In Russia for the FIFA World Cup? You Need This Guide to Food
Indians will love Russia. Not just because of vodka but also for its good scrumptious food, which is pretty similar to the Indian pallets. Don’t let the Russian names on the menu card fool you. No matter how complicated the name, the dish is as desi as you can get!
Russian cuisine is influenced by east European and central Asian cuisines and it draws similarities from neighbouring countries — Kazakhstan and Uzbekistan.
“An ideal breakfast consists of blini (pancakes) or porridge, lunch is plov (pulao) and dinner is shashlik (kebab),” says Julia Tuovila, a German and English teacher from Russia.
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Plov, much like a non-veg pulao, is a one-pot chicken and rice recipe that is packed with flavours and spices.
Earlier it was eaten during big events but now most restaurants serve it. It was considered to be a traditional dish of Uzbekistan, Tadzhikistan, Azerbaijan, Kazakhstan but Russians believe their version of plov is different.
It is cooked in a huge pot called ‘kazan’, where the meat and onion is sauteed and adequately spiced before rice is added. Cooked on a slow flame, the end result is a delicious dish where the meat falls off the fork and the fragrant grains of rice satiate your appetite.
This popular dish derives its name from the influential Stroganov family in Russia. “It was created in the 19th century in Russia for the dinner of the Earl Stroganov,” says Julia.
Beef Stroganoff is made by sauteeing strips of beef in a sauce of butter, white wine, sour cream (called ‘smetana’ in Russia), mustard and onions. Beef stroganoff is eaten as a part of mains, usually cooked for a festive meal. “It is eaten hot otherwise the succulent beef gets stuck in the sour cream sauce,” she adds.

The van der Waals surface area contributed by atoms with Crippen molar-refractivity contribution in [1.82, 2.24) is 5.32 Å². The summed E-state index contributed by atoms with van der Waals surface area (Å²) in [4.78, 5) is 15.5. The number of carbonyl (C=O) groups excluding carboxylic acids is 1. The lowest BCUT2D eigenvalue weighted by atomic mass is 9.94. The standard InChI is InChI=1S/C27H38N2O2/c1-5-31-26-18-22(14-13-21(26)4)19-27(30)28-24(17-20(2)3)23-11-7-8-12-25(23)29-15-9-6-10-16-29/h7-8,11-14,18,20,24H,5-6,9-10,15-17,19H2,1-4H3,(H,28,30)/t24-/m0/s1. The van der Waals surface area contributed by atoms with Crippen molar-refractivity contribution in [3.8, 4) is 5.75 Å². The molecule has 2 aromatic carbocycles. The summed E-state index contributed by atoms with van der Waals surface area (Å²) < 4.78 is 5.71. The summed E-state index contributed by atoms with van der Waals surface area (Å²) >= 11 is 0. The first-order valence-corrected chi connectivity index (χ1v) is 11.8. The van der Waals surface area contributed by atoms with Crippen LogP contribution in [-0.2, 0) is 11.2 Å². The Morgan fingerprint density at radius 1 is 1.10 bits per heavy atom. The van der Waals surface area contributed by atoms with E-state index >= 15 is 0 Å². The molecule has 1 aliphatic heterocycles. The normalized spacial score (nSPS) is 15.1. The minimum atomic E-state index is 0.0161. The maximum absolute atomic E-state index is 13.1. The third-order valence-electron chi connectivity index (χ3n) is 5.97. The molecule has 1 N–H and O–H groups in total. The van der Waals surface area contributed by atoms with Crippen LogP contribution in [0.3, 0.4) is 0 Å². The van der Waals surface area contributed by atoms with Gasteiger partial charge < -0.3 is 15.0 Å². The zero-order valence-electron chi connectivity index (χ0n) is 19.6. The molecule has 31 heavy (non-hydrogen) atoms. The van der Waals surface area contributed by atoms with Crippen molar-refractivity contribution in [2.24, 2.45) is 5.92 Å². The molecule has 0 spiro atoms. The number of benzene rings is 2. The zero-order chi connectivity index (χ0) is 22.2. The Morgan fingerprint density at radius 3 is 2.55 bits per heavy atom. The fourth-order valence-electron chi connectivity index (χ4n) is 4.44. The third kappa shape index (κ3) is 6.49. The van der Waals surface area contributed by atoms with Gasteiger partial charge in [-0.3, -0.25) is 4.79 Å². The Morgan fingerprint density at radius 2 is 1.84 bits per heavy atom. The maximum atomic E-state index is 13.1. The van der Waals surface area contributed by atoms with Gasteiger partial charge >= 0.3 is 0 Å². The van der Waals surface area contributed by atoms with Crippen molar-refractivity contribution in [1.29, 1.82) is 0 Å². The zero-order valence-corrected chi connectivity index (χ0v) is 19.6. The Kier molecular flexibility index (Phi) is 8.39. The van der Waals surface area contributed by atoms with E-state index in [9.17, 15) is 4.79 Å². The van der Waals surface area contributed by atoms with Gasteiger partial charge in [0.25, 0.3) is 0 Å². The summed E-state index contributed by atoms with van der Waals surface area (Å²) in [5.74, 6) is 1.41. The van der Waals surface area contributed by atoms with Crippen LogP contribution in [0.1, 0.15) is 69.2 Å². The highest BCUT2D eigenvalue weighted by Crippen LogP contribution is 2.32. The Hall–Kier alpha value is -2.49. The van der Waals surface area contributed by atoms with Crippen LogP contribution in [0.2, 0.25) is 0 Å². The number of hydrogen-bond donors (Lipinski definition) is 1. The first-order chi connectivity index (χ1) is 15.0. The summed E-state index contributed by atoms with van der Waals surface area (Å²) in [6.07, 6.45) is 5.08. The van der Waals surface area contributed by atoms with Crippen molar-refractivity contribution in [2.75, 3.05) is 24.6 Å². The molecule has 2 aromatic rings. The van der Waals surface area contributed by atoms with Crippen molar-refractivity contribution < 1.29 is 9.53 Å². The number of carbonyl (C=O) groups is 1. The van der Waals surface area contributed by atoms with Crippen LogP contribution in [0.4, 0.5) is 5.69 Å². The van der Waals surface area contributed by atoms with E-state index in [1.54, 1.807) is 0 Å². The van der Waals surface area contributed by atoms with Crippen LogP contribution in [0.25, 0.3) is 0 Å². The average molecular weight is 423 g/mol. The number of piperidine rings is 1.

This wholesome and hearty dish can be eaten either straight or poured over rice or noodles.
Russia loves shashlik and in Moscow, you will find shashlychnaya – tiny restaurants that specialise in shashlik, almost everywhere.
Shashlik is a shish kebab made by grilling chunks of meat over an open fire with herb leaves tossed in to enhance the flavour. You can use any kind of meat, but Russians prefer pork. So make sure to order your choice of meat for the shashlik. The marinade ingredients vary from red wine to vinegar to pomegranate juice.
Similar to the veg and non-veg puff pastry we have in India, Russians have pirozhki, which is a pastry filled with potatoes, meat, cabbage or cheese. Pirozhki is made from yeast dough and is often glazed with egg that gives it a golden colour.
Pirozhki can be sweet too. Sweet-based fillings include fruits, jam, cheese etc. “This dish makes a perfect snack and goes well with chai,”says Julia.
This is a very popular especially eaten during the Maslenitsa festival in Russia. All kinds of fillings are possible – sweet or savoury.
This dish can be had for breakfast , lunch, or as a dessert too – with a dollop of maple syrup or chocolate.
Pelmeni are pastry dumplings consisting of a filling of pork and meat, wrapped with unleavened dough. It is prepared as an adaptation of the Chinese wonton, brought into Siberia and the Urals by the Mongols.
Historically, pelmeni was a way of keeping meat through winter, as they could be prepared and then frozen in the snow and cold. The meat inside the pelmeni is lightly spiced with salt, pepper and garlic, and cooked inside the dough.
“This dish can be eaten for lunch or dinner. Russians like eating it with sour cream”, elaborates Julia.
(A freelance food and fashion blogger, Pranjali Bhonde Pethe aims at getting people and their favourite food and style closer through her blog moipalate. Email her at email@example.com and follow her on @moipalate.)